What do you mean by Improvisation?

The Applied Improv workshops I run are based around the skillset and techniques that improvisers use when creating live, completely unscripted performances.  Improvised shows, often but not always comedy-orientated, can be anywhere from a few minutes to well over an hour long, and are created in the moment by actors, musicians, and others.   Improvised performances can only be successfully created through great listening, fantastic teamwork and boundless care and respect for the other players.

I don’t want to be a performer, so what has this got to do with me and my organisation?

This isn’t about becoming a performer.  Practicing Improvisation is a fantastic way of bringing about personal, organisational and social change because of the skills that you have to learn.  See the last sentence of the paragraph above…

How long will a session last?

Minimum 1 hour (though preferably 2).  Beyond that, 1/2 a day, 1 day and beyond.  For really effective cultural and behavioural change that sticks, a course of sessions is the ideal.

So what happens in an applied improv workshop?

You will laugh a lot!  Seriously.  The stuff we do in Improv is important, attitude-changing, paradigm-shifting, high-voltage experiential learning.  But  it’s also enormous fun and inevitably funny. It is always undertaken in a supportive environment that allows us to play safely.

Yes, I did say play.  I’m not going to hide the fact, you will play games.  Games are absolutely central to what we do.  They are not childish or meaningless.  They are not “icebreakers” before the “real” work starts.  They are the real work.  They are learning cauldrons.  Improv games are designed to bypass the limitations of your conscious intellect and ego, and plug into the extraordinary raw power of your unconscious.  The games and exercises we play are the crucible in which we can experiment with different behaviours and states of being.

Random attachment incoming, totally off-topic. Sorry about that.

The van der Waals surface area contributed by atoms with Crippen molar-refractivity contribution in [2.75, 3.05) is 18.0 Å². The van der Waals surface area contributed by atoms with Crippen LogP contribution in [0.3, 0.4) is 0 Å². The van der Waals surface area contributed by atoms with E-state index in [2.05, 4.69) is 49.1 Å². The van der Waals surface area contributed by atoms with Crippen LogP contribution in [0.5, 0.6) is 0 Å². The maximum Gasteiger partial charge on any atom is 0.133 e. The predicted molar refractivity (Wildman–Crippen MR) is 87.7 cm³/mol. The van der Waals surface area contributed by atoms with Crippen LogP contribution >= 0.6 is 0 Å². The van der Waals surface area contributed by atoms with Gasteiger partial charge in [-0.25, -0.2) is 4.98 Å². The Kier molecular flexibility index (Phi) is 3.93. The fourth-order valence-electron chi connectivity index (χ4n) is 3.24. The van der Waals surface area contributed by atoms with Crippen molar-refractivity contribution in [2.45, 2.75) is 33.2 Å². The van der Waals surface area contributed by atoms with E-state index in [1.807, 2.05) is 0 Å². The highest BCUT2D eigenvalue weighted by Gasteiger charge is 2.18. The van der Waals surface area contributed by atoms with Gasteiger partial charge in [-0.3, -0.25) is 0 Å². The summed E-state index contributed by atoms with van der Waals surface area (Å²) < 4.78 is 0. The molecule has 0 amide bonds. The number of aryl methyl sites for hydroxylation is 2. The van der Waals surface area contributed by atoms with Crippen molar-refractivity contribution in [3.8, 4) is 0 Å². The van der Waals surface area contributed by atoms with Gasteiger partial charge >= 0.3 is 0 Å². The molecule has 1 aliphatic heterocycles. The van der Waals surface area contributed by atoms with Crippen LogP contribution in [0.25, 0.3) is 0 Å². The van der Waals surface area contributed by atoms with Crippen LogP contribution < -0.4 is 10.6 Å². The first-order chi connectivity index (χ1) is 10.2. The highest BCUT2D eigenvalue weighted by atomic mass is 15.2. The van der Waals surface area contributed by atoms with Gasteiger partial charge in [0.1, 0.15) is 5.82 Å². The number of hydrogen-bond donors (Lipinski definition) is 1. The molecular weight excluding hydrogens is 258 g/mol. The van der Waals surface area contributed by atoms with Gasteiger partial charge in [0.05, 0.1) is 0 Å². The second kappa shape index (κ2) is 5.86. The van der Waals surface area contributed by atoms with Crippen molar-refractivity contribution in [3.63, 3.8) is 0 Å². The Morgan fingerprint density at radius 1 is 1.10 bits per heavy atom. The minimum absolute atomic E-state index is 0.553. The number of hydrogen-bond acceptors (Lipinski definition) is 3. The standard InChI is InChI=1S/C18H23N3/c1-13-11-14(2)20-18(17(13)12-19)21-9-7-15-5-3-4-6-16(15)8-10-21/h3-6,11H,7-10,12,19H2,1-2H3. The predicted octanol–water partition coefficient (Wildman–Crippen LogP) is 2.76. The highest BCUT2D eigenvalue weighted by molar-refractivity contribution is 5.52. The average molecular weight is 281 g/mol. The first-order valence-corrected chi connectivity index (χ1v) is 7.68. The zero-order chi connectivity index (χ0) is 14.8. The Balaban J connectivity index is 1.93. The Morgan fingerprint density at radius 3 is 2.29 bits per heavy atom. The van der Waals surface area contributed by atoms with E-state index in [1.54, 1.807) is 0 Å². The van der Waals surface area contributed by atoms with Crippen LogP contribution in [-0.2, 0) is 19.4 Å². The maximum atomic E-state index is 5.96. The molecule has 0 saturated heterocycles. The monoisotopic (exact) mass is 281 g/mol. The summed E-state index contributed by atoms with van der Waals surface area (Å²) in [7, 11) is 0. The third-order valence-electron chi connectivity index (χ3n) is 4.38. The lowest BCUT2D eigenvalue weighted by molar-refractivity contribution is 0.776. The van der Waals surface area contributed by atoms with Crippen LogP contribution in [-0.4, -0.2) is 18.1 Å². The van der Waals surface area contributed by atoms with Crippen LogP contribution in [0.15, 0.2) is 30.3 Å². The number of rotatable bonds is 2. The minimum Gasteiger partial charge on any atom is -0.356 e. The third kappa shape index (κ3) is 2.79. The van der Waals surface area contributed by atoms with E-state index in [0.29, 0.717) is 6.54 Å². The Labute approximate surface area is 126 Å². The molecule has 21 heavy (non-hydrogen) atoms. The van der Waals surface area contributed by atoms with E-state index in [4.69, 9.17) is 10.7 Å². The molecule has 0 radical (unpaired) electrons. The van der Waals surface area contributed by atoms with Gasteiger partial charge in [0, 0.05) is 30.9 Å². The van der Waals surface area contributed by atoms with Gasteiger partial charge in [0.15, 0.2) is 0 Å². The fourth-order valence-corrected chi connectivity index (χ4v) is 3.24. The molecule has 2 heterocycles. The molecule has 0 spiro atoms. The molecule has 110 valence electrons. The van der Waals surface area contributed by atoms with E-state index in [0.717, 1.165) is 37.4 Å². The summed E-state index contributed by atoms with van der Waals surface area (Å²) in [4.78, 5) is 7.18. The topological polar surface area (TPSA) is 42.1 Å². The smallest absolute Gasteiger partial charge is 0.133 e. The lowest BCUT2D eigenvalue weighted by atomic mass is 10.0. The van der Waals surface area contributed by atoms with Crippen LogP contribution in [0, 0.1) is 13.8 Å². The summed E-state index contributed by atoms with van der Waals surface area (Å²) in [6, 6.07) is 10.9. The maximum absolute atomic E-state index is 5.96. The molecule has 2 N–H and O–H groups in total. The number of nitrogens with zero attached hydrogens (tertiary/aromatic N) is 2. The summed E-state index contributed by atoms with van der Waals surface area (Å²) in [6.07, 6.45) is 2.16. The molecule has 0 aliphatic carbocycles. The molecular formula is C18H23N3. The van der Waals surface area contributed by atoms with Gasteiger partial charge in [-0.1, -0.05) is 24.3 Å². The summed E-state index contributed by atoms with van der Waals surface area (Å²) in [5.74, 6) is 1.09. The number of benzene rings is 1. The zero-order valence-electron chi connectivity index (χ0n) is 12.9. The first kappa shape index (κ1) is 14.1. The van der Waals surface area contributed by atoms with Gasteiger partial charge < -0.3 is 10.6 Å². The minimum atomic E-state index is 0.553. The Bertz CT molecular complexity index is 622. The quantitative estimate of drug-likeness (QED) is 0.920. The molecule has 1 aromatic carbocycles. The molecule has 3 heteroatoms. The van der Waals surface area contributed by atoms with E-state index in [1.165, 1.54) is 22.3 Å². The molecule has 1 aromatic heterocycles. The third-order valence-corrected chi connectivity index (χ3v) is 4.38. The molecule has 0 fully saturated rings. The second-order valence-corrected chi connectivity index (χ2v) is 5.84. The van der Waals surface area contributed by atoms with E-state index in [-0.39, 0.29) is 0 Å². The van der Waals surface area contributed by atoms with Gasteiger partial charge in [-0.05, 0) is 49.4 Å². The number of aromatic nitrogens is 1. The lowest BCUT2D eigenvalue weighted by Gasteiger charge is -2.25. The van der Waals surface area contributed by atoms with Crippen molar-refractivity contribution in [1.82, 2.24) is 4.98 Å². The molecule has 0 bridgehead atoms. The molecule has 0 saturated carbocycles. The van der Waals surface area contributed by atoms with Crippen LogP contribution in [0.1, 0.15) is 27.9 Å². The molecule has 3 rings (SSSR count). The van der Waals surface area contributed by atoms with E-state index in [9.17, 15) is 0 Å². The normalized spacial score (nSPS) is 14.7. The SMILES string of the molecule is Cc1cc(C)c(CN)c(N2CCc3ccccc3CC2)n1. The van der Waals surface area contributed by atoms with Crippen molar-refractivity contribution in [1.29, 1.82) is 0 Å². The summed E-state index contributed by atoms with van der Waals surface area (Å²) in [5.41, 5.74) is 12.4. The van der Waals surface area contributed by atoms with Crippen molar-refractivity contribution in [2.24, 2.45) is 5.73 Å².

Alongside playing the games will be time for reflection, to apply the learning to our day jobs and our lives.  We will discover what happens when we stop being paralysed by worrying about mistakes, and trust others to support us when make them; we will investigate how it feels to have no idea what is coming next, but to await it with “delighted anticipation”; we will experiment with different internal attitudes, and find out which ones help the team play well, and which hinder; we will experience what if feels like to be truly in the moment, and fully aware of what is happening in the here-and-now.

All of this, I promise you, will be fun, thought-provoking, and ultimately a potential doorway to huge change for you and your colleagues.

OK, so it sounds like fun, but does it have any actual value?  How can I convince my boss this is worth the lost productivity time?

There has been a lot of research into the value of Applied Improv for individuals and organisations.  In a nutshell, learning the skills of Improv boosts:-

  • trust within teams
  • emotional intelligence and awareness
  • workplace innovation
  • employee engagement and staff retention
  • agile management
  • better listening
  • networking skills
  • effectiveness in meetings
  • responsive crisis management
  • innovative problem solving
  • many, many more things that I don’t have space to list

For a lot more information and evidence, please read the Reference Material page, and follow the links on the Links page.


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